Joe: You could totally blow out of all of your non-retirement assets to live off of. But if you’re converting at the same time then you turn 70 and a half, now let’s say you have still money in a retirement account and a big Roth account. Well, now you’re golden. So then you take your Social Security at a lot larger rate then you pull a little bit more from your- Now you take your required distribution from a lot lower retirement balance because you converted most of it or some of it to a Roth and then any additional cash flow that you need, you pull from the Roth and it’s zero taxation. So it’s really controlling your taxes long term. So that’s what we would look at. If you don’t have a ton then it would probably be maybe a blend. You know just to try to keep yourself in the lowest bracket possible.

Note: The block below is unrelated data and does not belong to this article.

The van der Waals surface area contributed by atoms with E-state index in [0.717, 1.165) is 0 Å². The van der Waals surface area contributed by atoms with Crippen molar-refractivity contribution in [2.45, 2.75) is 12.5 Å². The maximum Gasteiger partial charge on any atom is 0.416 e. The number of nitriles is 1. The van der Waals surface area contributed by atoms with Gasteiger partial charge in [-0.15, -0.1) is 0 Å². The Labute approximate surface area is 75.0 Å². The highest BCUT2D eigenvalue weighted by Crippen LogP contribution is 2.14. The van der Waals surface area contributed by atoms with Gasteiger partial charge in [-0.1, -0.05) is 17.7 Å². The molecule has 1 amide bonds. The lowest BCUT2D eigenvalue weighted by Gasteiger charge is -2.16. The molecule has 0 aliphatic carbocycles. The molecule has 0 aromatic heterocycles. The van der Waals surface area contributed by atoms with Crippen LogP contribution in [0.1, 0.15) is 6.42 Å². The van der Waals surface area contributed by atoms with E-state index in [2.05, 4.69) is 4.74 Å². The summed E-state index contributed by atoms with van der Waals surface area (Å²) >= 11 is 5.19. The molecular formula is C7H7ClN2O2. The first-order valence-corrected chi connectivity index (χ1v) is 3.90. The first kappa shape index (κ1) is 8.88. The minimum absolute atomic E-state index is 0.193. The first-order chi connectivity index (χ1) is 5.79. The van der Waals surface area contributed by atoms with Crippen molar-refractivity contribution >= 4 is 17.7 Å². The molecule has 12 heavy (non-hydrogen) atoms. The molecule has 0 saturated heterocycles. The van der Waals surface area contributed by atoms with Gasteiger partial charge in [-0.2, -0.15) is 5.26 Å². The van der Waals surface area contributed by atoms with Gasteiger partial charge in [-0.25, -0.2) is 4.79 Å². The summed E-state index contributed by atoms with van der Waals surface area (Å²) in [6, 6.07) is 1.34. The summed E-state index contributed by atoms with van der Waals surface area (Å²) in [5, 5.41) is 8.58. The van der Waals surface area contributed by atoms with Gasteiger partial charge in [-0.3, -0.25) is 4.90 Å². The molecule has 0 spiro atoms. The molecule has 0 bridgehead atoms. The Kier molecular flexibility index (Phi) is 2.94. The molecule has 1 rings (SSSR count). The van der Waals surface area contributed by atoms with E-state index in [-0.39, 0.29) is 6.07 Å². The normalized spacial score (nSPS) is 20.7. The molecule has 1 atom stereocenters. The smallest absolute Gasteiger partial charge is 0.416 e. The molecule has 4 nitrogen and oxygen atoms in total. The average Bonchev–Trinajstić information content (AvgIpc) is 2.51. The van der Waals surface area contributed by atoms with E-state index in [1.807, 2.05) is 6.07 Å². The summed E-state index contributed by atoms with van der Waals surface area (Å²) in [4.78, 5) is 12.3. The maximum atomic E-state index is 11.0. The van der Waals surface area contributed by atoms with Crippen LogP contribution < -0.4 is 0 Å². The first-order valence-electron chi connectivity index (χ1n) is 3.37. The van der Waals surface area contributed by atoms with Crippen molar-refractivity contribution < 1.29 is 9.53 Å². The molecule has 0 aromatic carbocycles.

Al: And I was going to say if you don’t have a lot in terms of non-qualified, non-retirement accounts, save enough there so that you at least have emergency funds that you can easily grab and get at. But you may want to use the rest for either living. And of course, you also have to have set aside money to pay the taxes on the conversion. So you have to do a little bit more calculations here to figure out the amount. But if you have plenty of money in all of the above you do what we just said. If you’re limited in non-qualified assets you just have to be a little smarter in how you do it.